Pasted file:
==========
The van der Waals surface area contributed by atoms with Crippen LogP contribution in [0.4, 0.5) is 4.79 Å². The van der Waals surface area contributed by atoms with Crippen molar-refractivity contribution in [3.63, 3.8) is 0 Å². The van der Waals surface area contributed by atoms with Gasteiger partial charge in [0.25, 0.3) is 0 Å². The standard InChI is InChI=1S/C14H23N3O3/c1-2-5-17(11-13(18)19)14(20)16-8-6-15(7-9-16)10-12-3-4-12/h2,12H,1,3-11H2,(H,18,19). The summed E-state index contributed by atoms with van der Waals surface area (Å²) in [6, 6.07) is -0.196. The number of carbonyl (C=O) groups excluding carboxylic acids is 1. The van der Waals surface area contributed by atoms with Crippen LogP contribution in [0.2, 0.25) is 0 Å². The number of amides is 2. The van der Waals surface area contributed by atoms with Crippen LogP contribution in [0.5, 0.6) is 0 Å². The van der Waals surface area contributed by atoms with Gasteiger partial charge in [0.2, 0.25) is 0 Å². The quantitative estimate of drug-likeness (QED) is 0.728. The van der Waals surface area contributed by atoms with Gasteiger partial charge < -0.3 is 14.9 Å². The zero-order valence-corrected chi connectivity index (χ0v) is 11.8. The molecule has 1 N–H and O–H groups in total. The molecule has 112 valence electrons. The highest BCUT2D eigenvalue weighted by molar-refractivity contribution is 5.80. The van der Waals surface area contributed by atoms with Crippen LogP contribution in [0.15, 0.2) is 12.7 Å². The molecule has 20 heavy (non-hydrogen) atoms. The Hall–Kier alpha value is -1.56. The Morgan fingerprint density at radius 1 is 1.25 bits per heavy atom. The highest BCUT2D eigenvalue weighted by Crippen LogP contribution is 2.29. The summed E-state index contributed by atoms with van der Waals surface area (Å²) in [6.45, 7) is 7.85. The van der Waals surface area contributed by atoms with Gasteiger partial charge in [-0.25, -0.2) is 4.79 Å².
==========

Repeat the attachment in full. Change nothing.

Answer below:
The van der Waals surface area contributed by atoms with Crippen LogP contribution in [0.4, 0.5) is 4.79 Å². The van der Waals surface area contributed by atoms with Crippen molar-refractivity contribution in [3.63, 3.8) is 0 Å². The van der Waals surface area contributed by atoms with Gasteiger partial charge in [0.25, 0.3) is 0 Å². The standard InChI is InChI=1S/C14H23N3O3/c1-2-5-17(11-13(18)19)14(20)16-8-6-15(7-9-16)10-12-3-4-12/h2,12H,1,3-11H2,(H,18,19). The summed E-state index contributed by atoms with van der Waals surface area (Å²) in [6, 6.07) is -0.196. The number of carbonyl (C=O) groups excluding carboxylic acids is 1. The van der Waals surface area contributed by atoms with Crippen LogP contribution in [0.2, 0.25) is 0 Å². The number of amides is 2. The van der Waals surface area contributed by atoms with Crippen LogP contribution in [0.5, 0.6) is 0 Å². The van der Waals surface area contributed by atoms with Gasteiger partial charge in [0.2, 0.25) is 0 Å². The quantitative estimate of drug-likeness (QED) is 0.728. The van der Waals surface area contributed by atoms with Gasteiger partial charge < -0.3 is 14.9 Å². The zero-order valence-corrected chi connectivity index (χ0v) is 11.8. The molecule has 1 N–H and O–H groups in total. The molecule has 112 valence electrons. The highest BCUT2D eigenvalue weighted by molar-refractivity contribution is 5.80. The van der Waals surface area contributed by atoms with Crippen LogP contribution in [0.15, 0.2) is 12.7 Å². The molecule has 20 heavy (non-hydrogen) atoms. The Hall–Kier alpha value is -1.56. The Morgan fingerprint density at radius 1 is 1.25 bits per heavy atom. The highest BCUT2D eigenvalue weighted by Crippen LogP contribution is 2.29. The summed E-state index contributed by atoms with van der Waals surface area (Å²) in [6.45, 7) is 7.85. The van der Waals surface area contributed by atoms with Gasteiger partial charge in [-0.25, -0.2) is 4.79 Å².